If there's any less-functional home remodeling/building project than a garden bridge, let us know, because we are sure curious to hear what it is.
Think of it: You purposely create an obstacle (stream, pond, etc.) so that you can spend several hundred dollars (or thousand) to span that obstacle. That's like hitting yourself on the head with a hammer just so that you can stop doing it. What kind of madness is this?
Well, it happens to be a madness that's fun to plan and build. What are these things, what do they span, and what type of people build them? We'll cover that in this article.
01 of 05
Garden Bridges That Enhance Curb Appeal
These are lush gardens that we've previously featured about stone pathways. This flagstone and pond and bridge combo are exceedingly well crafted. But what really rules is that rail-less footbridge.
Most garden bridges are curved and have elaborate railings; many kids call them fairy-tale bridges. By contrast, this bridge is all about natural simplicity: a slight upward arc, eighteen deck boards across two stringers. Done.Continue to 2 of 5 below.
02 of 05
Footbridge in Japanese-Style Garden
This garden has an Asian flair with its ground-hugging junipers, lovely rockwork, and Japanese maples.
But what really stands out is that footbridge across the artificial creek (we wager that this is a kit-built bridge, eight to ten feet long). Stained red, it really pops out as the centerpiece of the gardens.
Three Footbridge FAQs
Continue to 3 of 5 below.
- Buy 'Em: You can buy flat-packed garden bridges (more on that later) up to 5 feet long for next-to-nothing. After that length, prices rise exponentially. Quality leaves something to be desired, and you'd better be satisfied with fairy-tale style bridges.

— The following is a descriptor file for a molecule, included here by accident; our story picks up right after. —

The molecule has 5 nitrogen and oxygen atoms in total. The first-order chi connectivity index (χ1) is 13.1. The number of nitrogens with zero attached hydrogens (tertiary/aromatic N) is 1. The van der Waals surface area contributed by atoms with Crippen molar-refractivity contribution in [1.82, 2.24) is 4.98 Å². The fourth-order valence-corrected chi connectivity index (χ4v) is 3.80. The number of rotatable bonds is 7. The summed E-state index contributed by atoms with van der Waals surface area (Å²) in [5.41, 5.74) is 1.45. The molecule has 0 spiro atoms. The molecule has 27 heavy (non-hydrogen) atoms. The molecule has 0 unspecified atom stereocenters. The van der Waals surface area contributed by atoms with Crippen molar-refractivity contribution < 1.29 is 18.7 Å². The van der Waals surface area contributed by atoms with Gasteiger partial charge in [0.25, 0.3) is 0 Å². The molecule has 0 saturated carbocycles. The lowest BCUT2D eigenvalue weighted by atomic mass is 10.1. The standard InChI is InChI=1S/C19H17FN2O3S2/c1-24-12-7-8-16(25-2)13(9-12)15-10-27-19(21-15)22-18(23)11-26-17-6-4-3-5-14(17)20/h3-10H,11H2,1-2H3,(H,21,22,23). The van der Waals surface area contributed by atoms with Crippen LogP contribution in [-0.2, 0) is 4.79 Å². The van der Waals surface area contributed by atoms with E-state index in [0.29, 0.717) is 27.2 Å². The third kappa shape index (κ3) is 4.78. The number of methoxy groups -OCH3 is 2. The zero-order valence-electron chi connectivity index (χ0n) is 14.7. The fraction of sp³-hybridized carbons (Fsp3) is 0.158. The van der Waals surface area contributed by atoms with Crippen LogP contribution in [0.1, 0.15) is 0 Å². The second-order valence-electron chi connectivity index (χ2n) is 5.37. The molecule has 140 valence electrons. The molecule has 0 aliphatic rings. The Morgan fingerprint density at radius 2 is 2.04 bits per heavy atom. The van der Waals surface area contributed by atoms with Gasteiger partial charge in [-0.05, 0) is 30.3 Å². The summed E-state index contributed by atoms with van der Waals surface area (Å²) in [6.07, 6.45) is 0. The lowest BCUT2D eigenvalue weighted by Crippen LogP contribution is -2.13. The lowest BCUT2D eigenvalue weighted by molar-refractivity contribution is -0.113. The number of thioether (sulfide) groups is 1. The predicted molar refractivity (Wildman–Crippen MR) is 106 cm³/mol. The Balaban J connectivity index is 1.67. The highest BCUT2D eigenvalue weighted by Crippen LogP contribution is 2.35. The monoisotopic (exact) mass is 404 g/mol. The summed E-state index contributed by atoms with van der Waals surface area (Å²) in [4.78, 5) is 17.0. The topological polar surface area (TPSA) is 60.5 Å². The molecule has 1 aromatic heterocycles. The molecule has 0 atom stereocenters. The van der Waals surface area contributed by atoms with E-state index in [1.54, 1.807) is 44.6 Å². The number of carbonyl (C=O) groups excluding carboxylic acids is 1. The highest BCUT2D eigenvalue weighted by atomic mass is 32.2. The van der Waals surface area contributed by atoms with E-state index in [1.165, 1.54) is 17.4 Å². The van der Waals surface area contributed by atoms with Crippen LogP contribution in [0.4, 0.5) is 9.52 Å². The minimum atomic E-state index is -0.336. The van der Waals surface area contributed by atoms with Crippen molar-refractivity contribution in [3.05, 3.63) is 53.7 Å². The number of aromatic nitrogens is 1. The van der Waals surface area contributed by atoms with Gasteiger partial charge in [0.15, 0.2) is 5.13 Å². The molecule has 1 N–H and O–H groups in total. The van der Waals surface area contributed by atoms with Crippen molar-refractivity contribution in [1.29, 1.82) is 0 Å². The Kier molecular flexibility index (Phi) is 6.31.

- Or Build 'Em: For little more than the price of lumber and nails, you can have your own footbridge. Lowe's has a simple footbridge-building tutorial that shows just how easy it is.
- It's a Deck: Thinking of it as a deck—or at least being in the "deck family"—may clarify the issue for you. To build, you use decking boards. Railings are installed only for appearance; most localities don't require rails for decks over a certain height. In many places, the minimum is 30".
03 of 05
Simple, Natural-Wood Garden Footbridge
The photographer identifies this garden bridge as being located at Ilam Gardens, Christchurch, NZ. The focus there are the azaleas and rhododendrons, but we especially liked this footbridge.
- Functional: Rare, because this is a garden bridge that actually performs the function of taking people from one place to another place.
- Natural: The wood is left unstained and unsealed so that the gardens take visual precedence, not the bridge.
If you need to break up concrete as part of your improvement plan, you'll want to know all of the insights on how to do it best.Continue to 4 of 5 below.
04 of 05
Cheap Garden Bridge
In most cases, garden bridges from online stores aren't such a great deal. They tend to be overpriced, and shipping is a deal-breaker. Can you imagine shipping all of that wood? Reasonably priced bridges are laughably small. Gnomes wouldn't even be able to fit on them.
Here's one that we approve of. Granted, it's made of thin Chinese cedar wood. However, some nice features:
- Five feet long.
- Unfinished, so that you can stain and seal it however you like.
- Comes with two side rails.
Shipping is a low $5, plus on the day we were shopping for it, they offered a 10% off coupon code.
Now, we wouldn't recommend using this bridge to span a 2000 ft. deep gorge, but for a dry riverbed or even a modest artificial stream, it will serve you just right.Continue to 5 of 5 below.
05 of 05
Unusual Fan-Shaped Footbridge
This little bridge is part of a private garden owned by UK's Marie and Tony Newton called the Four Seasons Garden. It's a lovely sanctuary of plantings, innovative hardscapes, and structures, including a hand-built pagoda.
What really stands out about this bridge:
- Balusters: Fan-shaped. Why? Because it just looks better. All-vertical balusters are fine, but these fanned out ones fit more with the undulating curves of a garden.
- Railing On One Side Only: Yes, did you notice the railing just on one side? It's not an accidental omission. Everything in this garden is done by a plan.
- Color: The dark color matches the pagoda and promotes the Asian style.